Small Businesses Get the Spotlight in Presidential Debate
The conventional wisdom is that Mitt Romney beat Barack Obama in the first presidential debate, but there was another winner in terms of attention Wednesday night: America's small businesses.
"Small business," a term that describes most Microsoft partner companies and many of their customers, appeared 27 times in this transcript of the debate and featured prominently in both candidates' opening statements.
Obama, who went first, said, "I think it's important...that we change our tax code to make sure that we're helping small businesses." In his turn, Romney named "champion small business" as the fifth element of a five-part economic plan. The Republican nominee elaborated, "It's small business that creates the jobs in America. And over the last four years small-business people have decided that America may not be the place to open a new business, because new business startups are down to a 30-year low. I know what it takes to get small business growing again, to hire people."
Amid their general agreement that small businesses are an important engine of economic growth, the candidates drew clear distinctions between themselves.
Pointing to his administration's record, Obama said, "I also lowered taxes for small businesses 18 times." (The claim was unpacked earlier this week in The New York Times, which reported that the number includes expired provisions and incentives that require businesses to spend money on specific things like health care or equipment.) While Obama said he wanted to continue existing tax rates, he acknowledged that his regular campaign pledge to raise taxes on incomes above $250,000 would affect 3 percent of small businesses.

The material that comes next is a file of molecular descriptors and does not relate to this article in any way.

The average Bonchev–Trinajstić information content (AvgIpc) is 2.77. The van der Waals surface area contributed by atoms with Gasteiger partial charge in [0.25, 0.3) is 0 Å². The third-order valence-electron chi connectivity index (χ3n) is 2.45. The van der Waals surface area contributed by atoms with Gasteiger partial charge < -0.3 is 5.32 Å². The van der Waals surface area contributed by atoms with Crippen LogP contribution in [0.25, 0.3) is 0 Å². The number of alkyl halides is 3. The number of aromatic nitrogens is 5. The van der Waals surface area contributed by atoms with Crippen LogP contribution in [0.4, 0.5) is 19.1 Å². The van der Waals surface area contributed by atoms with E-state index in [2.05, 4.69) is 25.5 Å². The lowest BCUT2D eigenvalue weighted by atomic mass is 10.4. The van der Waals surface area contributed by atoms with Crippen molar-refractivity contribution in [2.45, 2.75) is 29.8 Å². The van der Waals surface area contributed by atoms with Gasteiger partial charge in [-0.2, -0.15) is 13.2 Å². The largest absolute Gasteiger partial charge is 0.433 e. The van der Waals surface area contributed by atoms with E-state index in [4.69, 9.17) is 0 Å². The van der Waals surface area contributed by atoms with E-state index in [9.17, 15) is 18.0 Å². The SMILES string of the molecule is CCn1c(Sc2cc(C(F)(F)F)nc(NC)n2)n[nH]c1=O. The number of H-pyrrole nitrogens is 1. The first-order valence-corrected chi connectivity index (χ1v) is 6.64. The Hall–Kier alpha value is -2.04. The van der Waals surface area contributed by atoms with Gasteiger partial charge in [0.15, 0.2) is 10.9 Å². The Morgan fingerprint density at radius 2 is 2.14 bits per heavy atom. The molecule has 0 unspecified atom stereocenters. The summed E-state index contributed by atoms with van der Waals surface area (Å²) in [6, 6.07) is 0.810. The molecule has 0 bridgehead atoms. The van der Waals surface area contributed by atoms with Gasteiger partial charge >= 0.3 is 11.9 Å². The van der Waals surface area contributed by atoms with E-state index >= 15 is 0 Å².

"Under my plan, 97 percent of small businesses would not see their income taxes go up," the president and Democratic nominee said.
That was the dividing line with Romney, who argued that the top 3 percent of small businesses were extremely important.
"Those businesses that are in the last 3 percent of businesses happen to employ half -- half -- of all of the people who work in small business. Those are the businesses that employ one-quarter of all the workers in America. And your plan is take their tax rate from 35 percent to 40 percent," Romney said.
Romney cited a statistic from the National Federation of Independent Business, a small-business advocacy group, that the tax hike would cost 700,000 jobs. (Romney is apparently referring to a report prepared by Ernst & Young on behalf of NFIB and other organizations. It says the job losses occur over an unspecified "long-term" and the analysis also takes into account other possible changes to the tax code.) "I don't want to kill jobs in this environment," Romney said.
Instead, the former Massachusetts governor said he wants to bring down rates across the board, while lowering deductions, exemptions and credits.
"The reason is because small business pays that individual rate," Romney said. "If we lower that rate, they will be able to hire more people. For me, this is about jobs."
The term "small business" got pulled into several other parts of the debate, with the candidates sparring over the effect of health care cost increases on small-business hiring, the cost to small businesses of Obama's Affordable Care Act, the fairness of billion-dollar tax breaks for bigger businesses and whether or not some of Donald Trump's many businesses would qualify as "small."
Posted by Scott Bekker on October 05, 2012 at 11:58 AM